The Sicilian composer Salvatore Sciarrino (b. 1947) has written five piano sonatas, published together by Ricordi. Most are to be played very quickly; the Third Sonata is marked “as fast as possible.” One result is that ornaments, for example sequences of grace notes, can seem slower and more articulated than the passages they accompany, confusing the principal voice and its ornament. A precedent for this, and an influence here, is Stockhausen, especially perhaps the Klavierstück X:
Philosophically, the interesting possibility is that the music overturns the usual relation between structure and decoration, ground and figure, melody and ornament. This isn’t the usual way of talking about Sciarrino’s work, because when it’s considered as an example of spectral music, what matters is the construction of sounds (harmonies, implied notes, timbres) and not the work’s structure considered in a conventional sense. Still, the notation itself raises the question of ground and figure.
Sciarrino’s sonatas overturn the usual relation of structural element and optional decoration in several different ways.
A first strategy is melting the usually articulated elements of the principal melodic or rhythmic elements into passages of blurred or indistinguishable notes.
None of the five sonatas have easily playable portions. It would be possible to say they demand as much work as Boulez’s Second Sonata, except that the kind of work would be different. It is not clear what would count as an adequate performance of Sciarrino’s First, Second, Third, or Fifth Sonatas, because so much of any performance is lost in a blur of notes. He himself indicates as much in some performance notes: for example some runs of sixty-fourth notes will be slower than others depending on the nature of the leaps. Note that he allows some passages to “melt into organic figures” comprised of “imperceptible” notes.
The First Sonata is more conventionally annotated, with curving slurs reminiscent of Franco Donatoni’s piano pieces. But even here, the long passages of grace notes can come out more articulated, and slower, than the surrounding full-size notes:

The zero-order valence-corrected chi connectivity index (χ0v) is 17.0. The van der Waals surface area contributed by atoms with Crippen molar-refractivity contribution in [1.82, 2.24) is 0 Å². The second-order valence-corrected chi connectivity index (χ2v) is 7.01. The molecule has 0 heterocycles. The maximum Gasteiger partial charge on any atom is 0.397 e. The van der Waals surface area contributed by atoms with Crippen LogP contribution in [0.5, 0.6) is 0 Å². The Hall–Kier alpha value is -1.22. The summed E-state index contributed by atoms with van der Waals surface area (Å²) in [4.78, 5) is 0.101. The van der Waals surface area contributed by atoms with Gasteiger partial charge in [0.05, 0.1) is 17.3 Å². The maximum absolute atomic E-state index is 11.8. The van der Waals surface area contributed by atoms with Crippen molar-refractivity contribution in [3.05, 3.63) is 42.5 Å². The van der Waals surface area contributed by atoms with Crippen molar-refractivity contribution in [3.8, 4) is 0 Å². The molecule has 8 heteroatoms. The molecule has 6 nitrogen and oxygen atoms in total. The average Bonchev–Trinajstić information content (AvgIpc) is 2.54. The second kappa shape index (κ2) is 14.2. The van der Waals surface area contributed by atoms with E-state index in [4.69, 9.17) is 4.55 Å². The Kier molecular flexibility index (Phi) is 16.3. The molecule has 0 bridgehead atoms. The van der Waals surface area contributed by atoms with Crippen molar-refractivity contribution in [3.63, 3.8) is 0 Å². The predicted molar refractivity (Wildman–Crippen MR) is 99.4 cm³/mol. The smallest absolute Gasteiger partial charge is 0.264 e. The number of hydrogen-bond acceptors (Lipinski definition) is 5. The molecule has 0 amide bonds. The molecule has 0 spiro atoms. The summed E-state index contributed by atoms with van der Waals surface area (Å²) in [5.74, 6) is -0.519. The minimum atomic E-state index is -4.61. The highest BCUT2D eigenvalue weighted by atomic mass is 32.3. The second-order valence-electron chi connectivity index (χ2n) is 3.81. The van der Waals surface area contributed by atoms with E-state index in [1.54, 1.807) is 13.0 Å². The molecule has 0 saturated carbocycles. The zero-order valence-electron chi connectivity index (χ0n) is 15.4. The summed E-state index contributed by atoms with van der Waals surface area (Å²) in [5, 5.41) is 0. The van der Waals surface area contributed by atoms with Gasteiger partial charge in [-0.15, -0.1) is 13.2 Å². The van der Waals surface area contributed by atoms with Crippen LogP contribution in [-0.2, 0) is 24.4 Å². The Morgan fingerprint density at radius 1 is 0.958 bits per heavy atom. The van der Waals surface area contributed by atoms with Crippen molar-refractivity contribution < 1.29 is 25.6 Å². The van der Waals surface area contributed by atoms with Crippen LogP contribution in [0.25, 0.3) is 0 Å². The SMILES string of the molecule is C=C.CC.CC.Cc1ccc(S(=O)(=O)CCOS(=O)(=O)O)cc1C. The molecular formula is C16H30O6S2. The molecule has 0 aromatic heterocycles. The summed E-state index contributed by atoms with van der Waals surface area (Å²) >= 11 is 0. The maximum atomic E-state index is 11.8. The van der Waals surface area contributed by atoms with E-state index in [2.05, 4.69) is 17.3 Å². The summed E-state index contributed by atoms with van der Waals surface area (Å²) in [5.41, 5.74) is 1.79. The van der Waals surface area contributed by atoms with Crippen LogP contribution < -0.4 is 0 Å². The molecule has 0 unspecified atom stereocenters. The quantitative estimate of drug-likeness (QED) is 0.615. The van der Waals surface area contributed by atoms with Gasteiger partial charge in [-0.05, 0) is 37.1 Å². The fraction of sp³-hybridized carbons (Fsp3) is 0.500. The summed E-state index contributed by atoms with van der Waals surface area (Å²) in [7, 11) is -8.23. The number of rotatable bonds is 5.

Trills can sometimes create a three-part hierarchy of sound: the grace notes are “slowest” and therefore easiest to hear note by note; the trills are faster, but still audible note by note; and principal notes are generally blurred: an inversion of the usual relation.
In the Third Sonata, most of the score is “ornament,” written in fine (light) ink, and it is interrupted by principal notes, written in bolder ink. Those interruptions, however, are themselves often in the form of appoggiature or acciaccature, so they seem like grace notes leading into melodies or rhythms that never appear. Some lead into quick sequences of louder chords, but many lead to nothing more than a continuation of the incessant leaping figures that comprise the principal material of the piece. It’s an inversion of figure and ground, ornament and melody, that is more thoroughgoing than Stockhausen’s. It’s this inversion that is, for me, the principal interest of several of the sonatas.
Of course this form of composition leaves many things undecided, for example the overall structure of the piece. I find the majority of Sciarrino’s sonatas unconvincing in terms of large-scale form. They propose intriguing structural ideas and possibilities, but it is not always easy to see if any larger structural form or sequence justifies their length.
There are various accounts of Sciarrino’s intentions. The English Wikipedia page is, as usual, uninformative (and it sounds as if Sciarrino or a friend of his wrote it). Oxford Music Online has an article (which also sounds as if Sciarrino or a friend wrote it) that claims the Third Sonata
achieves a particular energy and density by the mutual interruption of parallel dimensions – a process described by Sciarrino as “windows form.”